A new smartphone app released by the start-up company Capptivation aims to provide college students with all the resources they need in the event of sexual violence and other traumatic events.
The app is called Reach Out Editions, and it features information for hundreds of schools including high schools, technical schools and four year universities.
When students go to ISU’s page on the app, they’re greeted with a list of buttons called chicklets that direct them to campus resources, medical care, reporting options, prevention/education, advocacy/support, school links, hotlines and ways to get involved.
Jack Zandi, a partner at Capptivation, said he and his friends started working on the app in the fall of 2014.
“We started doing research and going to campuses to figure out how they handled [sexual assault],” Zandi said. “While most schools had information, it was really hidden and difficult to find.”
According to Zandi, the goal of the app is to limit the amount of inconveniences survivors have to deal with after a traumatic event.
“The idea was that if we could remove these inconveniences, [survivors] will find and receive the help they need, and they’ll report their assault,” he said.
The app can direct students to the right information and resources.
It features the contact information for ISU’s Title IX Coordinator, counseling services, Department of Public Safety and Health Services Center.
Zandi said he is constantly checking and rechecking the app’s database to ensure there are as few errors in information as possible. Some schools have a console that allows school administrators to freely update and/or change any of the information in the app, although ISU does not currently have a console.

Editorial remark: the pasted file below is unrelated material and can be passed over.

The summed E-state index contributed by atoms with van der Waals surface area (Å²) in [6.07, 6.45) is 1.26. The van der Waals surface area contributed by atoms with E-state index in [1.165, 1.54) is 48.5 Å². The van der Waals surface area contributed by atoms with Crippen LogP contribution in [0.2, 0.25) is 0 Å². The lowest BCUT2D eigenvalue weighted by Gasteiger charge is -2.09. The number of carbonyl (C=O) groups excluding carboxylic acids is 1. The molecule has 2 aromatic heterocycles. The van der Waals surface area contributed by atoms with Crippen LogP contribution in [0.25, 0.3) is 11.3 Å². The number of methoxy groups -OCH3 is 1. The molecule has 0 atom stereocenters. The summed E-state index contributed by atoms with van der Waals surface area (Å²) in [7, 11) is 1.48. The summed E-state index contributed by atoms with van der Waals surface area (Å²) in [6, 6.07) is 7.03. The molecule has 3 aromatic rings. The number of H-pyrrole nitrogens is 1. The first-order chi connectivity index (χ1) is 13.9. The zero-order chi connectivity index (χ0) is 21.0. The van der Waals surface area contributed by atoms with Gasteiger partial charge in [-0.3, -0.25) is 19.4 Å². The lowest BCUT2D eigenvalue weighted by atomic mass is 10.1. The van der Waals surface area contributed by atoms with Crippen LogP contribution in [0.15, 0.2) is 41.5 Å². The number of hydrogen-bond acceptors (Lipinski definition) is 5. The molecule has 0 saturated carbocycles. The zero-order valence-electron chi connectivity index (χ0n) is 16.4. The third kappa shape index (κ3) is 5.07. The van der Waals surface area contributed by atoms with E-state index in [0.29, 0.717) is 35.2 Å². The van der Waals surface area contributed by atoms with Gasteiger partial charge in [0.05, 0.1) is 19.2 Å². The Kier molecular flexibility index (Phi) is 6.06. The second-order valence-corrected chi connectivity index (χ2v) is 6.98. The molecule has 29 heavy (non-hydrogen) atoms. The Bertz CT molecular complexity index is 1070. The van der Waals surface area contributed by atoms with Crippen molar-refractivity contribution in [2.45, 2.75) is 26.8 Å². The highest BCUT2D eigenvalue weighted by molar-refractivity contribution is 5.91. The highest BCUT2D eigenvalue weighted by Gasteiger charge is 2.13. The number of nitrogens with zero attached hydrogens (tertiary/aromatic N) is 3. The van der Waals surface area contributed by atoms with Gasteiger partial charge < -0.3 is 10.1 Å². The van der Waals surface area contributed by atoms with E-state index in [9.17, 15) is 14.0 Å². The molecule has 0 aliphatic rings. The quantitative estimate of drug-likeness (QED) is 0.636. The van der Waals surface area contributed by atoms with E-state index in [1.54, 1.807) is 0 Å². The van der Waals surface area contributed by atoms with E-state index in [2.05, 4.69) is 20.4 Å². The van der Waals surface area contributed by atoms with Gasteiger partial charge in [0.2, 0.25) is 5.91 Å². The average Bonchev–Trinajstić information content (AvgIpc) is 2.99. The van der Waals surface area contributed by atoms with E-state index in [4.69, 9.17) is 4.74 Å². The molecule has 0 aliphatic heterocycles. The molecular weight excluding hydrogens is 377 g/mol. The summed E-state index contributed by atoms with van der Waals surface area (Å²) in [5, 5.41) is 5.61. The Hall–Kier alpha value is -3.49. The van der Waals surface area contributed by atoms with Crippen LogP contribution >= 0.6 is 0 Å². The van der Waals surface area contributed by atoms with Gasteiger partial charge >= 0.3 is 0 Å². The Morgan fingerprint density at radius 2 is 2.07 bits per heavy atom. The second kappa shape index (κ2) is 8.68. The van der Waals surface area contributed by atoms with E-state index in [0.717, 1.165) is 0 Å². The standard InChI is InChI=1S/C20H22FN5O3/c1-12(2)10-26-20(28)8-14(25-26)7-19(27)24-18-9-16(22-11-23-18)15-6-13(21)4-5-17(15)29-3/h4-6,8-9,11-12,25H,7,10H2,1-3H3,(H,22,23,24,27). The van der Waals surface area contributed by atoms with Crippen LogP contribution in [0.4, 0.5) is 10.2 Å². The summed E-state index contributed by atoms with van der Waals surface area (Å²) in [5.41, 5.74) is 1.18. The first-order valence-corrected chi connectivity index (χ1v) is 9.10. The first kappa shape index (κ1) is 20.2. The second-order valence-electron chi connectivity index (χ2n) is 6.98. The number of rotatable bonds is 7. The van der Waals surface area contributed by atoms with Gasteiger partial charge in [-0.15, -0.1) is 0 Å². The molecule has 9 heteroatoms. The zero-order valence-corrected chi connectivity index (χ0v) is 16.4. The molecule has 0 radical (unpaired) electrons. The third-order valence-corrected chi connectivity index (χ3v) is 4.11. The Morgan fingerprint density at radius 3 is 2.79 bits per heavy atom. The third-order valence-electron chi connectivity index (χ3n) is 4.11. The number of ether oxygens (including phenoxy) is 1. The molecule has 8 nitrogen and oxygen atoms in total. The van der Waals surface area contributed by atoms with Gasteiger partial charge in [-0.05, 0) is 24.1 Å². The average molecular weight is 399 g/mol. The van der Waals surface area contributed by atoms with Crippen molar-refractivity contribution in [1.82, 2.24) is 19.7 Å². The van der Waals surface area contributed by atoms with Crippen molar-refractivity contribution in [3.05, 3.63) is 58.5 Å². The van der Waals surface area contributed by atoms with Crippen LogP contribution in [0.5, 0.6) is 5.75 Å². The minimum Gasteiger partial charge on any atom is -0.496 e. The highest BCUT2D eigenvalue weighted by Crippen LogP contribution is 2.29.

The app also directs students on what to do if they have been sexually assaulted. It advises them to get to a safe place, preserve the evidence, talk to an advocate, get medical attention, arrange interim measures, report the incident and heal. For each step, the app features information and resources ranging from contact information for the Pocatello Police Department to the number of a national helpline for sexual assault survivors.
According to Zandi, he and the other Capptivation team members read through the sexual misconduct policies of multiple colleges and took out what they deemed to be the most important in addition to gathering information about resources offered by both the college and the community or city.
Zandi said he hopes that by putting this information in app form, it will make it easier for students.
“If you have an app on your phone, the information is always with you,” he said. “And you might never need it, but if you do, it’s right there.”
He added that the app can help more than just survivors of sexual assault. It can raise awareness of the issue and help all students to take notice and be mindful of the issue.
The app is completely free and, according to Zandi, completely anonymous. There’s no way to know what information students are accessing, although the Capptivation team can see how many students are visiting a specific school’s page.
“We don’t want [people] to be using this app,” Zandi said. “Because if you’re using this app it means something terrible happened to you. But we do want you to be prepared.”
The app is available in the iOS App Store or the Google Play Store.